The Icon: Divine Grace
Iconographers painting the face of Our Mother of Perpetual Help use a fourth-century style to describe what our Blessed Mother looks like. This description circulated throughout the churches of Syria and Greece, where early iconography developed.
This distinct form is taken from ancient fragments of a manuscript attributed to Saint Epiphanius of Salamis (c. 310–403): “She was of middle stature…Her complexion was of the colour of ripe wheat.…Her eyes were bright and keen, and light brown in colour.…Her eyebrows were arched (or semicircular) and deep black. Her nose was long, her lips were red and full, and overflowing with the sweetness of her words. Her face was…oval. Her hand was long and her fingers were long.…[S]he was filled with divine grace in all her ways.”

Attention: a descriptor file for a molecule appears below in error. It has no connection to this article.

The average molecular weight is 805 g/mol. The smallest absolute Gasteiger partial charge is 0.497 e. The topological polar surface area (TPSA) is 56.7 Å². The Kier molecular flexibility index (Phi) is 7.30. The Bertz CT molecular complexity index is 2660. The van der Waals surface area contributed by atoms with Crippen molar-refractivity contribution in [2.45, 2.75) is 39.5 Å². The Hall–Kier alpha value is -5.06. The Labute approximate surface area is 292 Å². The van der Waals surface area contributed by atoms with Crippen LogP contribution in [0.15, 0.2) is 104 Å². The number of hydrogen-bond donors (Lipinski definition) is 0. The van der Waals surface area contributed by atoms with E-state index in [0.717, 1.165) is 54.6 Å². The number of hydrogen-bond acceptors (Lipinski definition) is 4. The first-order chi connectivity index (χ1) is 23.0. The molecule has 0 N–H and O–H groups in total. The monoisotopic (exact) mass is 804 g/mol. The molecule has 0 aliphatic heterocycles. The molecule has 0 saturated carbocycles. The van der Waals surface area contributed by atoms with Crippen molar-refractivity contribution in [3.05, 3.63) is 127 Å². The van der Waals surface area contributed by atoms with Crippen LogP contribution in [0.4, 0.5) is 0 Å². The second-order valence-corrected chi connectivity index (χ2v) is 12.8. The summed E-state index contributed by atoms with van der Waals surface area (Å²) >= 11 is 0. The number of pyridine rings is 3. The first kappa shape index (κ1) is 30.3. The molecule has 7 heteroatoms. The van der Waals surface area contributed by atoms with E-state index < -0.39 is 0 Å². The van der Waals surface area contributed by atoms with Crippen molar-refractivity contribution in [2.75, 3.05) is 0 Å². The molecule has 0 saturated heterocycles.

But let us not be caught up in what Mary might have looked like. Our attention should focus on the interior qualities her outer beauty reflects. By reading the first and second chapters of the Gospel of Luke, we can discern what these interior qualities might have been and embrace them as virtues to imitate.
“Who is this that comes forth like the dawn, beautiful as the white moon, pure as the blazing sun, fearsome as celestial visions?” (Song of Songs 6:10).
“The virgin’s name was Mary” (Luke 1:27).